Koyomi Araragi and Mayoi Hachikuji from the Zoku Owarimonogatari anime
Koyomi Araragi and Mayoi Hachikuji

Next up we have Karen Araragi, usually known as the bigger-little sister on account of her towering height. However, this time around Karen is shorter than Koyomi, not taller. This reflects how she’s self-conscious about her height.

Tsukihi Araragi on the other hand is a pretty interesting reversal. In fact, the only thing reversed about her is her right and left. There are two possible explanations for this. The first is that Tsukihi is an apparition normally and doesn’t actually have a reverse version of herself.

But the explanation which I believe is actually stated in the series is that with Tsukihi, what you see is what you get. She doesn’t act any different on the inside than what you see from her on the outside, and so there’s nothing to really reflect.

Back in Nisemonogatari she even has a line about people not knowing what kind of character she’s supposed to be. She’s not a trope, she’s just Tsukihi.

Yotsugi Ononoki has one of the most jarring reversals, and I’m glad that Koyomi thought the same. She trades her frilly dress for a frilly pantsuit, but that’s not the big change. The big change is that rather than being expressionless, Yotsugi is now overly expressive, and it’s creepy.

Shinobu Oshino has, by far, my favorite reversal in the series. It was first assumed that she might not have a reversal at all on account of her being a vampire (they don’t have reflections). But, it’s finally revealed that Shinobu’s reversal is her human form, not her vampire form.

So what is the human version of the most powerful vampire like? Well she’s the most powerful human of course. Her sheer beauty is enough to make anyone who sees her want to commit suicide because they aren’t worthy enough. Even though he only sees her from behind a curtain, a few minutes with her was enough to nearly drive Koyomi to suicide.

I just love how extra the princess version of Shinobu is in that regard.

Tsubasa Hanekawa is another strange one like Tsukihi. However, while Tsukihi didn’t have a real reversal, Hanekawa has two. Black Hanekawa is freely running around the city, and child Hanekawa is hanging out at the shrine with Mayoi and Nadeko. Hanekawa seems to have a lot of internal conflict.

And since I just mentioned her, I guess Nadeko Sengoku is up next. Nadeko is still in her medusa, god form, but she now has short hair. Also, it’s not actually Nadeko at all, just her body. The “soul” inside the body belongs to the snake god of the shrine, Kuchinawa.

Suruga Kanbaru also isn’t really in this part, much like Nadeko. While Nadeko is actually just Kuchinawa, Kanbaru is just the Rainy Devil. Her entire purpose in this part is simply to guard the Gaen family home from intruders.

Anyone remember Sodachi Oikura? No? I don’t blame you. She didn’t leave a very lasting impression in Owarimonogatari. That said, her character is much better in Zoku Owarimonogatari, even if she did cut off her twin tails.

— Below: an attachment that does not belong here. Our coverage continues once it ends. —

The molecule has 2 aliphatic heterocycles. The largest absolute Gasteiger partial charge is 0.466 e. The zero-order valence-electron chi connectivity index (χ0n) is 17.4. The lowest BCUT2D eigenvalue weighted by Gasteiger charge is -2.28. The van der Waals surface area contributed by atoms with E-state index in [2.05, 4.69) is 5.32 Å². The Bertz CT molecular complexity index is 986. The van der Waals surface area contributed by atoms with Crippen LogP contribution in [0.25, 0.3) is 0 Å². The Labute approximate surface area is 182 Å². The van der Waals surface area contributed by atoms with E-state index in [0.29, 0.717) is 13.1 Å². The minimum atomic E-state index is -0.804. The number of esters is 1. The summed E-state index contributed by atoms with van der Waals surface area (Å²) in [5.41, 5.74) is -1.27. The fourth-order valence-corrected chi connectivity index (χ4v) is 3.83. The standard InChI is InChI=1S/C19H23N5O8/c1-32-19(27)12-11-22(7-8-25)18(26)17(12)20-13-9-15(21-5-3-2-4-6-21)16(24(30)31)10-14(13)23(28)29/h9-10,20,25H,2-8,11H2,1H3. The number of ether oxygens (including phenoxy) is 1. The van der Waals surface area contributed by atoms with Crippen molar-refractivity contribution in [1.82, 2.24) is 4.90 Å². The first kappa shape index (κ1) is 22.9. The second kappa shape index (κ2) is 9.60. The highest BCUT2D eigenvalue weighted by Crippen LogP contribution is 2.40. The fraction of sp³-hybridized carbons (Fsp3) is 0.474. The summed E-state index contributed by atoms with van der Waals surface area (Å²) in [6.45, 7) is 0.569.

This version of Sodachi is the one who was saved by Koyomi when they were kids. She ends up being adopted into the Araragi household and even shares a room with Koyomi (which I think is a bit strange considering Tsukihi and Karen have their own rooms). Wouldn’t it make more sense to have two of the girls share a room?

Anyway, Sodachi still loves math, but this time around she’s actually happy. Interestingly, despite being happy, Sodachi comments that for some reason she feels like the happiness she’s feeling is fake. Poor Sodachi. Once Koyomi fixes the reversal I guess she’ll go back to being unhappy.

Finally, we have Ougi Oshino. Like Tsukihi, Ougi actually doesn’t have a true reversal either, because it would simply be Koyomi (and he’s already there). She does play a prank on him though by swapping out their clothes to make him think the two of them are becoming each other.

This swapping of clothes may also reference the fact that Ougi is always shown to be dressed as a girl when interacting with Koyomi up until this point, but when interacting with girls she’s dressed as a male.

Oh, am I forgetting someone? Ah, that’s right, Hitagi Senjougahara. Hitagi actually doesn’t make an appearance at all in the mirror world, but she does wear a cute outfit at the end once Koyomi fixes everything.

There are two reasons she’s never shown in the mirror world. The first is that Koyomi didn’t want to invade her privacy by seeing what her inner self was like. After all, he trusts her anyway. The second is that Koyomi doesn’t have any regrets regarding her, and so never suspected she was involved in the reversal anyway.


Alright, so I know this is going to sound crazy, but Zoku Owarimonogatari is a 10/10. I know those of you who are familiar with my opinion on the Monogatari series are probably shocked by that rating, but I really do think it deserves it.

As I previously mentioned, this part perfectly wraps up all of the stories (except maybe Sodachi’s) which hadn’t already been wrapped up, most of which happened in Owarimonogatari II. I mean, I know there’s more of the story to be told since there are more parts, but there’s a reason this is the last part of the final season.

If you enjoyed this review of Zoku Owarimonogatari, click the like button ❤ down below, and go watch the Monogatari series if you haven’t yet. It’s my favorite. Also follow me over on Twitter @DoubleSama so you don’t miss out on any upcoming content.